UPDATED: In the News Today

-- Whoever doused the 15-year-old kid with gasoline and lit him on fire should be charged as an adult. I don't care how old he is; the person who did this shouldn't get out of prison until he's 40.

This just in: The three kids charged are Denver Colorado Jarvis, 15, Michael Bent, 15, and Jeremy Jarvis, 13. I would guess that the older boys will be charged as adults and, if convicted, do serious time while the younger kid, apparently following his older brother, will be charged as a minor (Jeremy's lawyer also told the Sentinel he was "just there" and didn't do anything). The photo of the Jarvis brothers (that's Denver Colorado at right) at right was taken by Joe Cavaretta of the Sun-Sentinel.   

-- Move over, Seminoles. The Sun-Sentinel's Nick Sortal writes about video blackjack coming to Broward pari-mutuels. Minimum $5 bet with a max as high as $500. It's a testament to how idiotic Florida's gambling laws are that you can have a machine deal out blackjack but not a real person. Wouldn't want to create any jobs, would we?  

-- Unexpected upside to recession: Cheaper Costa Rican prostitutes! Here's a passage from today's Miami Herald story about the sex trade:

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But not everyone is happy about the increased competition, which, along with a contracting economy, has required some prostitutes to lower their prices by as much as 40 to 50 percent.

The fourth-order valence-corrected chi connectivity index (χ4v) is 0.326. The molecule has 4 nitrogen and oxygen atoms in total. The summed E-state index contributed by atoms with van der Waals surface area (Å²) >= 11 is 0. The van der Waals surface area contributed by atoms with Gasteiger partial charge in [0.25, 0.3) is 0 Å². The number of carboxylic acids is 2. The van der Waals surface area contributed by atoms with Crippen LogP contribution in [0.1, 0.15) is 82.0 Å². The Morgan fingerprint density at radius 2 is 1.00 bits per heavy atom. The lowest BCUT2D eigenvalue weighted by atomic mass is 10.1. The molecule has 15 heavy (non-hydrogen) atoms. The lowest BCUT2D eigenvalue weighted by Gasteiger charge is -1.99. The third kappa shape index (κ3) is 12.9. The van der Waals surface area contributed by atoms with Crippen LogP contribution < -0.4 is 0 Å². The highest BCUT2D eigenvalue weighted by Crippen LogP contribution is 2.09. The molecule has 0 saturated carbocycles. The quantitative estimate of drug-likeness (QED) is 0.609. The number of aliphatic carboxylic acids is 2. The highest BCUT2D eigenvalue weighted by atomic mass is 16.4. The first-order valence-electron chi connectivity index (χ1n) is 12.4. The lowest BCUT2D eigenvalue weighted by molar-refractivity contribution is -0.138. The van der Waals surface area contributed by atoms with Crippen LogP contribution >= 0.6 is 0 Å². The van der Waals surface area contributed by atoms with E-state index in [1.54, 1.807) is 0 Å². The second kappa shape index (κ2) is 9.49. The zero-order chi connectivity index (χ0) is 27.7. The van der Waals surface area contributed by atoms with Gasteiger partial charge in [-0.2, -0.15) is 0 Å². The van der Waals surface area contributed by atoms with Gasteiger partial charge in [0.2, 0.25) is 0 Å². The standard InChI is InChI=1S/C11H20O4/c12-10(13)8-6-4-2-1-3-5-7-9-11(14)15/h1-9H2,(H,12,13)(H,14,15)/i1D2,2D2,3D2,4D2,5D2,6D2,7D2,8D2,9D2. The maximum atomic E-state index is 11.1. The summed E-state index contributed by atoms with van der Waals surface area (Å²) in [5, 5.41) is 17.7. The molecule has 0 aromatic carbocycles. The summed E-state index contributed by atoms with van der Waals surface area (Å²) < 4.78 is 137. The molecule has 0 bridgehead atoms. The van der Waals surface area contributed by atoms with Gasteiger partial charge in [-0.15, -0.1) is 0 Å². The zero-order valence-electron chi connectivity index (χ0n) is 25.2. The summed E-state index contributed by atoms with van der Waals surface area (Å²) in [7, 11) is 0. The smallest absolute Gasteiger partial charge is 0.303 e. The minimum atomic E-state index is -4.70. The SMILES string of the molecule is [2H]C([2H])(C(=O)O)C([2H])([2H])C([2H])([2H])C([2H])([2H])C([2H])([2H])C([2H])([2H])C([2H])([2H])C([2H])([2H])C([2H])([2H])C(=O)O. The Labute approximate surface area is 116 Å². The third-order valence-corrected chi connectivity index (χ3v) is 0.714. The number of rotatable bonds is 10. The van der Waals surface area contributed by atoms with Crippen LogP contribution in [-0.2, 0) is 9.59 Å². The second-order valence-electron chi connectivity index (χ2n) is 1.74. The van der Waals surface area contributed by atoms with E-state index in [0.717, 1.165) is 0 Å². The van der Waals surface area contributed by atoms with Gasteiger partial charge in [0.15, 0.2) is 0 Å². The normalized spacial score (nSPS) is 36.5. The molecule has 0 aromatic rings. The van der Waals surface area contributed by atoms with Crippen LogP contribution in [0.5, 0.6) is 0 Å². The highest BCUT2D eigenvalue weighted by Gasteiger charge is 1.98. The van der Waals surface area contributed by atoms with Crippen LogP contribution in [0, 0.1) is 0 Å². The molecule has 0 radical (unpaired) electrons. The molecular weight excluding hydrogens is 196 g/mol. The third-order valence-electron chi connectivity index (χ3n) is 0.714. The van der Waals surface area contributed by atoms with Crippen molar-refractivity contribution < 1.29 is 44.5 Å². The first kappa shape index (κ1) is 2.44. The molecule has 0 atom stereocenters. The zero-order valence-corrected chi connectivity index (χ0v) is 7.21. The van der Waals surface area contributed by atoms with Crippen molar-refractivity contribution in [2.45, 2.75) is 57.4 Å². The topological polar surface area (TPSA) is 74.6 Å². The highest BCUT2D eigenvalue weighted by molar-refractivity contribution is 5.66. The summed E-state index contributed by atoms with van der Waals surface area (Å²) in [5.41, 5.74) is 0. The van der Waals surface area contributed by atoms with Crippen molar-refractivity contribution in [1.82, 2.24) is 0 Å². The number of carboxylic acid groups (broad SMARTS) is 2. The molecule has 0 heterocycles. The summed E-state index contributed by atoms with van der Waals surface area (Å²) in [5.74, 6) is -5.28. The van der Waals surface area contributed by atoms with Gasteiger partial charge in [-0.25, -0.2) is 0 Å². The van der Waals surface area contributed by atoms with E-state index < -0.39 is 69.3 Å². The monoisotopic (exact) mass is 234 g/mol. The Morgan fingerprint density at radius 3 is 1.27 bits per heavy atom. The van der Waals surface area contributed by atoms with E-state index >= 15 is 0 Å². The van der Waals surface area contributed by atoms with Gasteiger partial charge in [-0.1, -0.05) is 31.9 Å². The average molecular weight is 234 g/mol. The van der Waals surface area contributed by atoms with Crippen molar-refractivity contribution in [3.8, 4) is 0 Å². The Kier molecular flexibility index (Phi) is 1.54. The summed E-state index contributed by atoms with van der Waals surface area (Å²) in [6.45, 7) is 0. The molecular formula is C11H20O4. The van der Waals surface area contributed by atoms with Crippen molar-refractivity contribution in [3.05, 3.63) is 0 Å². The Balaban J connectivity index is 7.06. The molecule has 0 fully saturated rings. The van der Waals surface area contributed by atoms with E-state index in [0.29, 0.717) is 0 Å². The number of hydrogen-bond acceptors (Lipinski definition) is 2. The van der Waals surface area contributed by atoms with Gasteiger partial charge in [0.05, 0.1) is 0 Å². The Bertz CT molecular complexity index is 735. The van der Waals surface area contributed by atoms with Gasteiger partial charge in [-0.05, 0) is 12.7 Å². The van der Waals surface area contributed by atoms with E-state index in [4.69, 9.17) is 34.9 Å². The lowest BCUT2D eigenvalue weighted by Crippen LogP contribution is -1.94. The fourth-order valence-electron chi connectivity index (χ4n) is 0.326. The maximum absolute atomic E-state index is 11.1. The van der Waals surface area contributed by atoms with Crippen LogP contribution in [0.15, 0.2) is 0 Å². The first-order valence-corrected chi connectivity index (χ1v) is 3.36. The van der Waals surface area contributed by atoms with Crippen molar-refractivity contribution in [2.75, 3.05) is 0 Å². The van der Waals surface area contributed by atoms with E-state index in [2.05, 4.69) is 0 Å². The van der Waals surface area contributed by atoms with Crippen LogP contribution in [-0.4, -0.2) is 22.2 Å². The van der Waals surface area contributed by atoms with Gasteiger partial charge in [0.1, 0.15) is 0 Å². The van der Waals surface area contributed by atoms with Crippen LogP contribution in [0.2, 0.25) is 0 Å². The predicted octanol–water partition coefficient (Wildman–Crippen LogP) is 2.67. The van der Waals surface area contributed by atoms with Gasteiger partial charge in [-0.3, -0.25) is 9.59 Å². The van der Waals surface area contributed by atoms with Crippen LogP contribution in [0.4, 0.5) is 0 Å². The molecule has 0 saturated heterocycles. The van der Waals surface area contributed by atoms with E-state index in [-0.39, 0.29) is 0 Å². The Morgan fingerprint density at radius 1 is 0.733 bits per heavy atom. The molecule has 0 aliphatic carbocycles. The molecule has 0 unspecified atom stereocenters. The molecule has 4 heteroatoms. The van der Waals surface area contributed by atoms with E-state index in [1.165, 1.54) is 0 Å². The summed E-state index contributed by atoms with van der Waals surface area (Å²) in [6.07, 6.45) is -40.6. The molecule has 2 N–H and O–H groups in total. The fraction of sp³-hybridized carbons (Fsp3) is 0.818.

``Business is bad. The problem is competition. Sometimes I don't even make enough to take a taxi home after work,'' said Costa Rican prostitute Mayela, as she lingers by the

bar at Key Largo in search of a client.

Like many prostitutes, Mayela, a 36-year-old single mother with an unfinished education, first started selling her body for sex in her early 30s to support her children. After several years of prostitution, she made enough money to buy a small house and get her three daughters into decent schools. She eventually found an unskilled assembly line job at a factory, which paid less than prostitution but got her out of the skin trade, which she despises.

But when she got laid off earlier this year, Mayela said she had no choice but to return to wearing short skirts and working long nights.

``Now there are like 90 percent more girls working here than before,'' Mayela said of the scene at Key Largo. ``And most of them are foreigners.''

Even veteran foreign prostitutes notice the changes.

``There are a lot more Colombians now. Before it was mostly Ticas [Costa Ricans] and Nicas [Nicaraguans],'' said Elena, a Russian prostitute who was brought to Costa Rica by a Belgian man five years ago to work in a strip club.


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